Many of Australia’s successful professionals look like they have it all, but with long working hours, constant deadlines and high stakes, they feel stressed to their limits. Stress – whether occupational, relational or emotional – is a significant contributor to a lack of feelings of contentment and diminished wellbeing, as evidenced by research [i].
A study from 2015 [ii]highlighted the negative effects of everyday stress on a person’s physical health and emotional wellbeing. Participants reported a huge variation in concentration, interest and psychomotor skills during a period of high emotional or occupational stress. As expected, there were also noticeable changes in feelings of fatigue, appetite and sleep disturbance.
Peter Hayton is the senior psychologist and Clinical Director at The Banyans Health and Wellness. “At first, having stress around isn’t a bad thing for most people: it encourages us to complete our necessary tasks,” Peter suggests. “But having outstayed it’s welcome, stress can be like an unwanted companion that you can’t quite get rid of. It is holding you back, using up your resources, and sabotaging your life.”
Further, Peter explains how some people describe feeling stressed as being like experiencing a different persona, in which they are not their “real self”. Rather, they feel like they become someone who is easily aggravated, distracted and emotionally distant from their friends, colleagues and loved ones. When the stress is prolonged, these traits may eventually begin to feel embedded in their personality. “Unfortunately, this often leads to relational difficulties, work tension and can lead people to feel like they are slipping out of control in many areas of life.”
“It is not a coincidence that the symptoms reported by the participants in the study are also major indicators of burnout or perhaps high functioning depression,” reflects Peter. This is supported by statistics reporting that the incidence of depression is up to 7 times more likely in groups experiencing serious or prolonged stressors [iii].
“For many men in particular, a busy and highly demanding lifestyle combined with social stigma can lead them to neglect their own self-care,” Peter says. “Therefore, some people are struggling in silence, believing that many of their symptoms are normal or perhaps not important enough for professional help.”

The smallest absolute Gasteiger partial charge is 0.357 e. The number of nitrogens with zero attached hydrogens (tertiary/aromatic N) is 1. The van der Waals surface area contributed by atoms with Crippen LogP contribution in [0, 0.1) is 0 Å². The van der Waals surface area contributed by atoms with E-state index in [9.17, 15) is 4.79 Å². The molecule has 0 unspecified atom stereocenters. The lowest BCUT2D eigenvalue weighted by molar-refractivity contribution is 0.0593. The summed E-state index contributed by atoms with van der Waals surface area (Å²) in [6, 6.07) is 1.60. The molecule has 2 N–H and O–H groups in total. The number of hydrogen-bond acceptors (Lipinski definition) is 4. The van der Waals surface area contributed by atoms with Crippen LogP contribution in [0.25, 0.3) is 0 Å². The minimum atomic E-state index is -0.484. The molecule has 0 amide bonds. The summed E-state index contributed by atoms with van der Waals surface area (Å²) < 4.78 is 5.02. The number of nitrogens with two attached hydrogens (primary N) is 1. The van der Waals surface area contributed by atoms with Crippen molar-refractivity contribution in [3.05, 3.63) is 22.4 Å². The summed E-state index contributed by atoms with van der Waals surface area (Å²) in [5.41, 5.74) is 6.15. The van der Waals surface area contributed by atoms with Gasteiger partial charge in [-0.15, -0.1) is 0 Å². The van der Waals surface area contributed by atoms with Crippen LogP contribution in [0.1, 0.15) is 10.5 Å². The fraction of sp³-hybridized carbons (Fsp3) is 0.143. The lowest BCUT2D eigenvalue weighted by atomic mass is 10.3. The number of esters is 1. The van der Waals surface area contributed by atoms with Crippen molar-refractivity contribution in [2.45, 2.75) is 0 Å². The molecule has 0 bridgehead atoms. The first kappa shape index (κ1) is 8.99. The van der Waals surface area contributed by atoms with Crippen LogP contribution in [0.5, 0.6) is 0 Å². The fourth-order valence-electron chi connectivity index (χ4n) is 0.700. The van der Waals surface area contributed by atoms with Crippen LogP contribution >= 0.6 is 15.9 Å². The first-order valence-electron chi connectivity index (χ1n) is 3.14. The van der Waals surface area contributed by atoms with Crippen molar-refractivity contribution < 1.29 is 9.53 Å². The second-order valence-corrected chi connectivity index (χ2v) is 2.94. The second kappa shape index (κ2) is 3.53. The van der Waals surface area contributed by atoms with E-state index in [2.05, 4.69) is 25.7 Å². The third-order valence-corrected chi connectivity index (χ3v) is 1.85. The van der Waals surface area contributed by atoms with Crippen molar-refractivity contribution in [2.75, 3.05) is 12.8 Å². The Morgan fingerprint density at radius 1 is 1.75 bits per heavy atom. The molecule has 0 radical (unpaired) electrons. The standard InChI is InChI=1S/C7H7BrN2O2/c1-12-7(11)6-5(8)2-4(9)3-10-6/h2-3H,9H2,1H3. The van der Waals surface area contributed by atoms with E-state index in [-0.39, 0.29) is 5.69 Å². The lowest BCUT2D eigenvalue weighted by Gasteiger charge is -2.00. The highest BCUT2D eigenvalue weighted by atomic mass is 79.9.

The World Health Organisation quotes that mental health conditions such as mania and mood disturbance affect over three million people globally, and over a third of those experiencing such conditions are male.
“Burnout, stress and difficulties controlling anger or frustration are extremely prevalent, especially with males. Each is an extreme variation of our natural psychological responses,” Peter offers. “These are areas of our lives where the right therapeutic and social support can foster some powerful change,” he encourages.
It is important to be proactive about seeking support as stress can sabotage a healthy mind and body. For example:
- Lack of sleep inhibits your body’s natural recovery processes, and has been shown to contribute to a variety of follow on effects such as high blood pressure, headaches and unregulated hormone production;
- Poor diet or appetite means that you are not receiving the nutrients you need to fuel your mind and body – resulting in reduced concentration, lethargy and physical discomfort;
- Decreased focus or concentration can threaten your safety as you go about your life and work, but will also impair your job performance, patience for others and motivation to engage in activities;
- Emotional sensitivity is a common indicator that we are feeling fatigued. Often this is reflected in feeling angry, irritable or impatient, which can contribute to relational or occupational difficulties;
- Some people can search for escape mechanisms such as alcohol or illicit drugs to numb the looming pressure or help them relax at the end of the day. Ultimately, these do not provide satisfaction, and can have extremely detrimental health effects – such as impaired liver function, heart damage and reduced metabolic processing.
The good news is that you don’t need to sacrifice your success in order to restore your health and wellness. “It is more than possible to find a healthy balance in your life,” reassures Peter. “You have worked so hard to get to where you are and you deserve to enjoy the benefits of your labour and effort – not be sabotaged by stress.”
The Banyans Health and Wellness is a residential retreat for high performing professionals who desire the fulfilment of life again. Located in the surrounds of South East Queensland, our luxury facility is highly confidential, with highly qualified physicians and mental health professionals. If you would like to step out of the shadow of stress and fatigue, begin investing in yourself by submitting an non-obligatory enquiry below, or calling our team on +61 1300 BANYAN (+61 1300 226 926) or e-mailing firstname.lastname@example.org to find out more.
[iii]Moore, S., Sikora, P., Grunberg, L. and Greenberg, E. (2007). Expanding the Tension-Reduction Model of Work Stress and Alcohol Use: Comparison of Managerial and Non-Managerial Men and Women. Journal of Management Studies, 44(2), pp.261-283.